They didn?t. Rather, it appears that under the static load test the RB7?s front wing flexes less than its rivals.

However the test is still flawed. In full flight the RB7?s wing flexes a little down but also appears to move backwards a little. This degree of fine tuning will take a lot of skill (not to mention expense in terms of computer software and resources).

It’s fairly straightforward to achieve this kind of bending. By altering the composition of the carbon fibre lay-up process the final, cured product will exhibit different tensile characteristics. There are many parameters at play include lay-up orientation, autoclave temperature/curing time, fibre thickness, resin constitution, and so on.

But the difficult part is controlling these variable to make a wing that behaves exactly as desired under load.

This requires deep understanding of structural mechanics as well as flow analysis ?ǣ a combination of Finite Element Analysis (FEA) and Computational Fluid Dynamics (CFD) techniques.

Despite the immense computing power F1 teams throw at CFD their simulations can only provide an estimate of actual flow ?ǣ throw in the need to solve FEA equations and the problem compounds. It is thought that through a venture with MSC Software that Red Bull has managed to get around some of these problems and has a very good read on the FEA-CFD interlinks.

2013 regulations

The 2013 regulations, in particular the rules, have received a lot of attention.

Engines

At the last World Motor Sport Council meeting the FIA said the controversial new engines rules could be postponed pending a vote to be taken by the end of the month.

The FIA announced in December a switch to 1.6 litre, 4 cylinder engines would take place in 2013. These would include a more powerful Kintic Energy Recovery System and turbo-charging to produce roughly the same power output as the current V8 engines do.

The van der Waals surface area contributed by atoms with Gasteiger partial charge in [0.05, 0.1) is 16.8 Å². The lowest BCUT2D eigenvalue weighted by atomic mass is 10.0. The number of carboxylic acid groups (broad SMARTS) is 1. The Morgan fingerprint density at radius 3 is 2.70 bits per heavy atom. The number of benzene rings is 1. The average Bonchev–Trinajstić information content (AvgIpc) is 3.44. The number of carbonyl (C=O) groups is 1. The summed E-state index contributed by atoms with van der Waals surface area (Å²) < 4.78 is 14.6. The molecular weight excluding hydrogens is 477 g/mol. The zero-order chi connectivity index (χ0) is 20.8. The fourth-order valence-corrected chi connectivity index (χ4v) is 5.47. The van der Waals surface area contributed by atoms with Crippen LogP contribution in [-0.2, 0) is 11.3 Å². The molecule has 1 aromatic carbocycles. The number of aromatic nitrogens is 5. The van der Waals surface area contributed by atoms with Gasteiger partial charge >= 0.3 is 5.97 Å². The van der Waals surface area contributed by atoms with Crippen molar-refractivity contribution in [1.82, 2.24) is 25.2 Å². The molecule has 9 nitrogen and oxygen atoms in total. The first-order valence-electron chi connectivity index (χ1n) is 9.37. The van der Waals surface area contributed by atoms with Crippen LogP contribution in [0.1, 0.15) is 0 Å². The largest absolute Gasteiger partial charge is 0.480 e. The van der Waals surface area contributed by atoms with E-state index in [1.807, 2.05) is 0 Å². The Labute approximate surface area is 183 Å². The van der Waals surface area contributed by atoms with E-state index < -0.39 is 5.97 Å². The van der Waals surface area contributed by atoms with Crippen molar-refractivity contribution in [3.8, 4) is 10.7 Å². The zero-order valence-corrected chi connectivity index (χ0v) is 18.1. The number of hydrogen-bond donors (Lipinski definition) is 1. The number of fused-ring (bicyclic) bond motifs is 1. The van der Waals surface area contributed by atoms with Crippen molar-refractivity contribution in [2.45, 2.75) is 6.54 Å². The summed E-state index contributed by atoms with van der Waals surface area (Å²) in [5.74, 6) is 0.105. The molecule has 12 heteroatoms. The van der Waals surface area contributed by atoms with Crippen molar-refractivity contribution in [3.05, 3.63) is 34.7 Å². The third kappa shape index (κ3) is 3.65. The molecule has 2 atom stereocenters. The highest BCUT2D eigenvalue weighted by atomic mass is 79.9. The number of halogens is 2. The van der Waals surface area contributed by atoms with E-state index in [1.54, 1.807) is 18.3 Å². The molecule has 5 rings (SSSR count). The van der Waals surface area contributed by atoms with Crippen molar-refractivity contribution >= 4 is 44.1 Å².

The hopes this might entice more car manufacturers to enter the sport appear to have been in vain so far. Volkswagen, one car manufacturer which was being targeted, instead announced it would compete in the World Rally Championship.

The only engine builder not currently active in F1 to announce plans so far is PURE, a new manufacturer led by former BAR team principal Craig Pollock.

Along with a feeling that the new rules have not had the desired affect of attracting new manufacturers, there are concerns about the cost of building engines for a new formula.

But in seems inevitable the sport will ultimately need to embrace a more modern solution that follows the car industry trend for smaller, less thirsty engines.

Aerodynamics

There will also be changes to the aerodynamic rules. Initially a proposal was put forward to simplify the front wing and allow more design freedom underneath the car as this was thought likely to improve overtaking.

However, as we?ve seen this year, altering mechanical grip (via the new Pirelli tyres) is a more effective way to encourage overtaking. Some teams were worried that removing the shackles from floor development would just create a new aero arms race just as costly as the current one.

History supports that hypothesis and as a result those plans have been scaled back. The 2013 aero regulations will be based on the 2011 rules but with tweaks to reduce the design intricacy of the front wing and to further restrict bargeboard and sidepod wing development, which the original 2009 rules did not completely eliminate.

This is a guest article by John Beamer. If you want to write a guest article for F1 Fanatic you can find all the information you need here.